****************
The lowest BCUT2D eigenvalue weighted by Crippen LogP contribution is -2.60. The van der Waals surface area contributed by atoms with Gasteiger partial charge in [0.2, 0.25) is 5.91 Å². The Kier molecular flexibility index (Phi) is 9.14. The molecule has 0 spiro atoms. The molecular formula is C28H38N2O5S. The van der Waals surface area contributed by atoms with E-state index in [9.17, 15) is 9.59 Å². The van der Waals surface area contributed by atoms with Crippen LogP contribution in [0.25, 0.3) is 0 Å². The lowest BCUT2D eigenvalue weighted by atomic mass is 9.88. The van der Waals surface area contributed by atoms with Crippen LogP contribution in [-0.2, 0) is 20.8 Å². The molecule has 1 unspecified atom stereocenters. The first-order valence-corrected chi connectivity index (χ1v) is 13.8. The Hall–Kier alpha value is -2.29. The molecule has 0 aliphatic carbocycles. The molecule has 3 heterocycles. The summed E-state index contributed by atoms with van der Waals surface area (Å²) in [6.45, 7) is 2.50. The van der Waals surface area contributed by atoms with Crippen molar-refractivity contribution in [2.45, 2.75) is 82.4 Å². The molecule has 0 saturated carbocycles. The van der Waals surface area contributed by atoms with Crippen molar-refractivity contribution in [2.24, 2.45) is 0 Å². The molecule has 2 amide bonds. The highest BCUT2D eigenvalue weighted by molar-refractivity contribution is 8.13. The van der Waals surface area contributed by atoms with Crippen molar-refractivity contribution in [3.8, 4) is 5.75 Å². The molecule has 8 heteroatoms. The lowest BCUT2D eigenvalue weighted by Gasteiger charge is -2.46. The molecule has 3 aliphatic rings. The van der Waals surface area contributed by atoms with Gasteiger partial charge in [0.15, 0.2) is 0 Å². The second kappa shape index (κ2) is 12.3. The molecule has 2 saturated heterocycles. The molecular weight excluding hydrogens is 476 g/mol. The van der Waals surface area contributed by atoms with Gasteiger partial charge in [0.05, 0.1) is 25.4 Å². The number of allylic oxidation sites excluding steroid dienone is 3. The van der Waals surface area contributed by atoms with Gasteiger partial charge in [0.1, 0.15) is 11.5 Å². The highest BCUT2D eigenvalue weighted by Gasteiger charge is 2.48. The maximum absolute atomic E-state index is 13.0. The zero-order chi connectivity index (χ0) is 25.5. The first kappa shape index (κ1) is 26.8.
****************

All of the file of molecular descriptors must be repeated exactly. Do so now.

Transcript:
The lowest BCUT2D eigenvalue weighted by Crippen LogP contribution is -2.60. The van der Waals surface area contributed by atoms with Gasteiger partial charge in [0.2, 0.25) is 5.91 Å². The Kier molecular flexibility index (Phi) is 9.14. The molecule has 0 spiro atoms. The molecular formula is C28H38N2O5S. The van der Waals surface area contributed by atoms with E-state index in [9.17, 15) is 9.59 Å². The van der Waals surface area contributed by atoms with Crippen LogP contribution in [0.25, 0.3) is 0 Å². The lowest BCUT2D eigenvalue weighted by atomic mass is 9.88. The van der Waals surface area contributed by atoms with Crippen LogP contribution in [-0.2, 0) is 20.8 Å². The molecule has 1 unspecified atom stereocenters. The first-order valence-corrected chi connectivity index (χ1v) is 13.8. The Hall–Kier alpha value is -2.29. The molecule has 0 aliphatic carbocycles. The molecule has 3 heterocycles. The summed E-state index contributed by atoms with van der Waals surface area (Å²) in [6.45, 7) is 2.50. The van der Waals surface area contributed by atoms with Crippen molar-refractivity contribution in [2.45, 2.75) is 82.4 Å². The molecule has 0 saturated carbocycles. The van der Waals surface area contributed by atoms with Crippen molar-refractivity contribution in [2.24, 2.45) is 0 Å². The molecule has 2 amide bonds. The highest BCUT2D eigenvalue weighted by molar-refractivity contribution is 8.13. The van der Waals surface area contributed by atoms with Crippen molar-refractivity contribution in [3.8, 4) is 5.75 Å². The molecule has 8 heteroatoms. The lowest BCUT2D eigenvalue weighted by Gasteiger charge is -2.46. The molecule has 3 aliphatic rings. The van der Waals surface area contributed by atoms with Gasteiger partial charge in [0.15, 0.2) is 0 Å². The second kappa shape index (κ2) is 12.3. The molecule has 2 saturated heterocycles. The molecular weight excluding hydrogens is 476 g/mol. The van der Waals surface area contributed by atoms with Gasteiger partial charge in [0.05, 0.1) is 25.4 Å². The number of allylic oxidation sites excluding steroid dienone is 3. The van der Waals surface area contributed by atoms with Gasteiger partial charge in [0.1, 0.15) is 11.5 Å². The highest BCUT2D eigenvalue weighted by Gasteiger charge is 2.48. The maximum absolute atomic E-state index is 13.0. The zero-order chi connectivity index (χ0) is 25.5. The first kappa shape index (κ1) is 26.8.